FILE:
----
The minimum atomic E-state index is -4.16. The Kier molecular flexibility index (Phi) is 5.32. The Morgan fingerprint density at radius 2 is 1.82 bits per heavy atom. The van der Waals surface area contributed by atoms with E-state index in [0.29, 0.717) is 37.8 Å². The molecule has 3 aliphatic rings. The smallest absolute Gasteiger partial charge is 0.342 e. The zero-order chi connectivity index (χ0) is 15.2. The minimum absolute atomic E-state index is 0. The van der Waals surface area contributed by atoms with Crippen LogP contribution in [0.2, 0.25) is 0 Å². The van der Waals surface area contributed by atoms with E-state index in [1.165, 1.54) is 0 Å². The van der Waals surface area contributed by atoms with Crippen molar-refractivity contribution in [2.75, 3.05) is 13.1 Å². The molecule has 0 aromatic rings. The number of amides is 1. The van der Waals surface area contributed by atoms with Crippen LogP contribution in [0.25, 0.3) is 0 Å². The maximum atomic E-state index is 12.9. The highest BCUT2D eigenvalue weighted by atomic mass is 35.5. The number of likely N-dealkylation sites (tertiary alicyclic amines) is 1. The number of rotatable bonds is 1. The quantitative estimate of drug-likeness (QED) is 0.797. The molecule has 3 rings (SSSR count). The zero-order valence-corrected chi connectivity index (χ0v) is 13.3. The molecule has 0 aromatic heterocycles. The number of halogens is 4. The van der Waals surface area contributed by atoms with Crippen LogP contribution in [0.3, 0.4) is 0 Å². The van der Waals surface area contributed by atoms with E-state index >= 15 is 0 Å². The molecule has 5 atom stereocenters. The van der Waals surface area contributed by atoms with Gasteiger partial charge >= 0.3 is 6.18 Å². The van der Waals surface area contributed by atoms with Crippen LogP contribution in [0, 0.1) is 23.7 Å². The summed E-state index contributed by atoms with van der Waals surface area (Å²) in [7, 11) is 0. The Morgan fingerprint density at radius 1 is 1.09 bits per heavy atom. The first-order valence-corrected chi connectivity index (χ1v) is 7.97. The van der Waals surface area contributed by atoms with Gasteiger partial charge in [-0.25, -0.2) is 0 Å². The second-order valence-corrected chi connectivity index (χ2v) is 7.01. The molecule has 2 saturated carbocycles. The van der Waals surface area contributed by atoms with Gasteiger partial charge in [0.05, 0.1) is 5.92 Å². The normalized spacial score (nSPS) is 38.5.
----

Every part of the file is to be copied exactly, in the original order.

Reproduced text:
The minimum atomic E-state index is -4.16. The Kier molecular flexibility index (Phi) is 5.32. The Morgan fingerprint density at radius 2 is 1.82 bits per heavy atom. The van der Waals surface area contributed by atoms with E-state index in [0.29, 0.717) is 37.8 Å². The molecule has 3 aliphatic rings. The smallest absolute Gasteiger partial charge is 0.342 e. The zero-order chi connectivity index (χ0) is 15.2. The minimum absolute atomic E-state index is 0. The van der Waals surface area contributed by atoms with Crippen LogP contribution in [0.2, 0.25) is 0 Å². The van der Waals surface area contributed by atoms with E-state index in [1.165, 1.54) is 0 Å². The van der Waals surface area contributed by atoms with Crippen molar-refractivity contribution in [2.75, 3.05) is 13.1 Å². The molecule has 0 aromatic rings. The number of amides is 1. The van der Waals surface area contributed by atoms with Crippen LogP contribution in [0.25, 0.3) is 0 Å². The maximum atomic E-state index is 12.9. The highest BCUT2D eigenvalue weighted by atomic mass is 35.5. The number of likely N-dealkylation sites (tertiary alicyclic amines) is 1. The number of rotatable bonds is 1. The quantitative estimate of drug-likeness (QED) is 0.797. The molecule has 3 rings (SSSR count). The zero-order valence-corrected chi connectivity index (χ0v) is 13.3. The molecule has 0 aromatic heterocycles. The number of halogens is 4. The van der Waals surface area contributed by atoms with Crippen LogP contribution in [0.3, 0.4) is 0 Å². The van der Waals surface area contributed by atoms with E-state index >= 15 is 0 Å². The molecule has 5 atom stereocenters. The van der Waals surface area contributed by atoms with Gasteiger partial charge >= 0.3 is 6.18 Å². The van der Waals surface area contributed by atoms with Crippen LogP contribution in [0, 0.1) is 23.7 Å². The summed E-state index contributed by atoms with van der Waals surface area (Å²) in [7, 11) is 0. The Morgan fingerprint density at radius 1 is 1.09 bits per heavy atom. The first-order valence-corrected chi connectivity index (χ1v) is 7.97. The van der Waals surface area contributed by atoms with Gasteiger partial charge in [-0.25, -0.2) is 0 Å². The second-order valence-corrected chi connectivity index (χ2v) is 7.01. The molecule has 2 saturated carbocycles. The van der Waals surface area contributed by atoms with Gasteiger partial charge in [0.05, 0.1) is 5.92 Å². The normalized spacial score (nSPS) is 38.5.